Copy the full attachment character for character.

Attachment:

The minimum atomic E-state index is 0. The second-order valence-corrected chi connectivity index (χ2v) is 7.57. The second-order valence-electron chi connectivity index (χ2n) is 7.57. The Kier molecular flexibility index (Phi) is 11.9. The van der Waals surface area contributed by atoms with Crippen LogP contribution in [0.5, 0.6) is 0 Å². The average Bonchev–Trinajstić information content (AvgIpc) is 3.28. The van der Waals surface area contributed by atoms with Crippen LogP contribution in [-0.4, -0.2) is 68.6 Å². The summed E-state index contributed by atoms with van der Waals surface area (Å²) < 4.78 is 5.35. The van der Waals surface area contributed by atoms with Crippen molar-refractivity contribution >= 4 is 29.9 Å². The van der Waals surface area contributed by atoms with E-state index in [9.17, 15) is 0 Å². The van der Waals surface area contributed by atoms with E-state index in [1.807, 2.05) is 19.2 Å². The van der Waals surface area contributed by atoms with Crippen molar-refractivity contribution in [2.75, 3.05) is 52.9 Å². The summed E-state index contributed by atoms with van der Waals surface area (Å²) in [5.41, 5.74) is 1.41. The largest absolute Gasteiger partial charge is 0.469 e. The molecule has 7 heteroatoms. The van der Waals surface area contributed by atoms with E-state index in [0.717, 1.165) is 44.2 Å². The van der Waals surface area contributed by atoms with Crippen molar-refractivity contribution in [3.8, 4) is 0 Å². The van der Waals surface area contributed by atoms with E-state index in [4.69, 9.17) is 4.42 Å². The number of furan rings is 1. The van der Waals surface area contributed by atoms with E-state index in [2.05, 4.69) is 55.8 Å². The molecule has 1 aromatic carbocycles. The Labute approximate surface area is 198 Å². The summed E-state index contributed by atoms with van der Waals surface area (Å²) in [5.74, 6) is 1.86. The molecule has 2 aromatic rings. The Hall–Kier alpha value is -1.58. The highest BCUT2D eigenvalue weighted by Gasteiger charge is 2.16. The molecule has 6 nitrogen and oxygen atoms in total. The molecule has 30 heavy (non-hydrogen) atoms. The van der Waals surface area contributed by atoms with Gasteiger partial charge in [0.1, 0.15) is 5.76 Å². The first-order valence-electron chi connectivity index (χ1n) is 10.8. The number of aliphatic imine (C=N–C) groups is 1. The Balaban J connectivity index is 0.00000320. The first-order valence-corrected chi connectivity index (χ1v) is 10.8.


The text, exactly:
The minimum atomic E-state index is 0. The second-order valence-corrected chi connectivity index (χ2v) is 7.57. The second-order valence-electron chi connectivity index (χ2n) is 7.57. The Kier molecular flexibility index (Phi) is 11.9. The van der Waals surface area contributed by atoms with Crippen LogP contribution in [0.5, 0.6) is 0 Å². The average Bonchev–Trinajstić information content (AvgIpc) is 3.28. The van der Waals surface area contributed by atoms with Crippen LogP contribution in [-0.4, -0.2) is 68.6 Å². The summed E-state index contributed by atoms with van der Waals surface area (Å²) < 4.78 is 5.35. The van der Waals surface area contributed by atoms with Crippen molar-refractivity contribution >= 4 is 29.9 Å². The van der Waals surface area contributed by atoms with E-state index in [9.17, 15) is 0 Å². The van der Waals surface area contributed by atoms with E-state index in [1.807, 2.05) is 19.2 Å². The van der Waals surface area contributed by atoms with Crippen molar-refractivity contribution in [2.75, 3.05) is 52.9 Å². The summed E-state index contributed by atoms with van der Waals surface area (Å²) in [5.41, 5.74) is 1.41. The largest absolute Gasteiger partial charge is 0.469 e. The molecule has 7 heteroatoms. The van der Waals surface area contributed by atoms with E-state index in [0.717, 1.165) is 44.2 Å². The van der Waals surface area contributed by atoms with Crippen molar-refractivity contribution in [3.8, 4) is 0 Å². The van der Waals surface area contributed by atoms with E-state index in [4.69, 9.17) is 4.42 Å². The number of furan rings is 1. The van der Waals surface area contributed by atoms with E-state index in [2.05, 4.69) is 55.8 Å². The molecule has 1 aromatic carbocycles. The Labute approximate surface area is 198 Å². The summed E-state index contributed by atoms with van der Waals surface area (Å²) in [5.74, 6) is 1.86. The molecule has 2 aromatic rings. The Hall–Kier alpha value is -1.58. The highest BCUT2D eigenvalue weighted by Gasteiger charge is 2.16. The molecule has 6 nitrogen and oxygen atoms in total. The molecule has 30 heavy (non-hydrogen) atoms. The van der Waals surface area contributed by atoms with Gasteiger partial charge in [0.1, 0.15) is 5.76 Å². The first-order valence-electron chi connectivity index (χ1n) is 10.8. The number of aliphatic imine (C=N–C) groups is 1. The Balaban J connectivity index is 0.00000320. The first-order valence-corrected chi connectivity index (χ1v) is 10.8.